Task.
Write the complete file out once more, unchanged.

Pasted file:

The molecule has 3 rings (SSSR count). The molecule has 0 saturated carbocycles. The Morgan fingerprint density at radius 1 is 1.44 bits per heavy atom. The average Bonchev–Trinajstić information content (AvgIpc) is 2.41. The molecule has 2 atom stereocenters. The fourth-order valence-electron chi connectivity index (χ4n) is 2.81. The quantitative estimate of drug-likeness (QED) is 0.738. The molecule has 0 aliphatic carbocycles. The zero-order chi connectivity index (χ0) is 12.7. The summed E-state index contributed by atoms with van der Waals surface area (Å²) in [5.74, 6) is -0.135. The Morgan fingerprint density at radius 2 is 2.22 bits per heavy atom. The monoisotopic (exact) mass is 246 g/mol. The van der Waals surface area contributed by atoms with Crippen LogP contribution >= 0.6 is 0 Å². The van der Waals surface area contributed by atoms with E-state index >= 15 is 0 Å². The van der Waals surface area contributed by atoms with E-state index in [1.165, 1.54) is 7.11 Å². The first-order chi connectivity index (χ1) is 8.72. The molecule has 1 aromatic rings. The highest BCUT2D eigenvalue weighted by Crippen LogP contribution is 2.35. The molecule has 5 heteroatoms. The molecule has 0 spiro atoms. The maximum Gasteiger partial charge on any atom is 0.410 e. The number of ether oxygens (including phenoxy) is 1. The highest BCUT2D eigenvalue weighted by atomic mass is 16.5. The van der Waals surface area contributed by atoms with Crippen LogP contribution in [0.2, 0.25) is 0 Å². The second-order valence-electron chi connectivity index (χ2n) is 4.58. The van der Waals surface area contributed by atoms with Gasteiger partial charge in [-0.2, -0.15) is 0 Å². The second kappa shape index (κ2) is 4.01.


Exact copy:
The molecule has 3 rings (SSSR count). The molecule has 0 saturated carbocycles. The Morgan fingerprint density at radius 1 is 1.44 bits per heavy atom. The average Bonchev–Trinajstić information content (AvgIpc) is 2.41. The molecule has 2 atom stereocenters. The fourth-order valence-electron chi connectivity index (χ4n) is 2.81. The quantitative estimate of drug-likeness (QED) is 0.738. The molecule has 0 aliphatic carbocycles. The zero-order chi connectivity index (χ0) is 12.7. The summed E-state index contributed by atoms with van der Waals surface area (Å²) in [5.74, 6) is -0.135. The Morgan fingerprint density at radius 2 is 2.22 bits per heavy atom. The monoisotopic (exact) mass is 246 g/mol. The van der Waals surface area contributed by atoms with Crippen LogP contribution >= 0.6 is 0 Å². The van der Waals surface area contributed by atoms with E-state index >= 15 is 0 Å². The van der Waals surface area contributed by atoms with E-state index in [1.165, 1.54) is 7.11 Å². The first-order chi connectivity index (χ1) is 8.72. The molecule has 1 aromatic rings. The highest BCUT2D eigenvalue weighted by Crippen LogP contribution is 2.35. The molecule has 5 heteroatoms. The molecule has 0 spiro atoms. The maximum Gasteiger partial charge on any atom is 0.410 e. The number of ether oxygens (including phenoxy) is 1. The highest BCUT2D eigenvalue weighted by atomic mass is 16.5. The van der Waals surface area contributed by atoms with Crippen LogP contribution in [0.2, 0.25) is 0 Å². The second-order valence-electron chi connectivity index (χ2n) is 4.58. The van der Waals surface area contributed by atoms with Gasteiger partial charge in [-0.2, -0.15) is 0 Å². The second kappa shape index (κ2) is 4.01.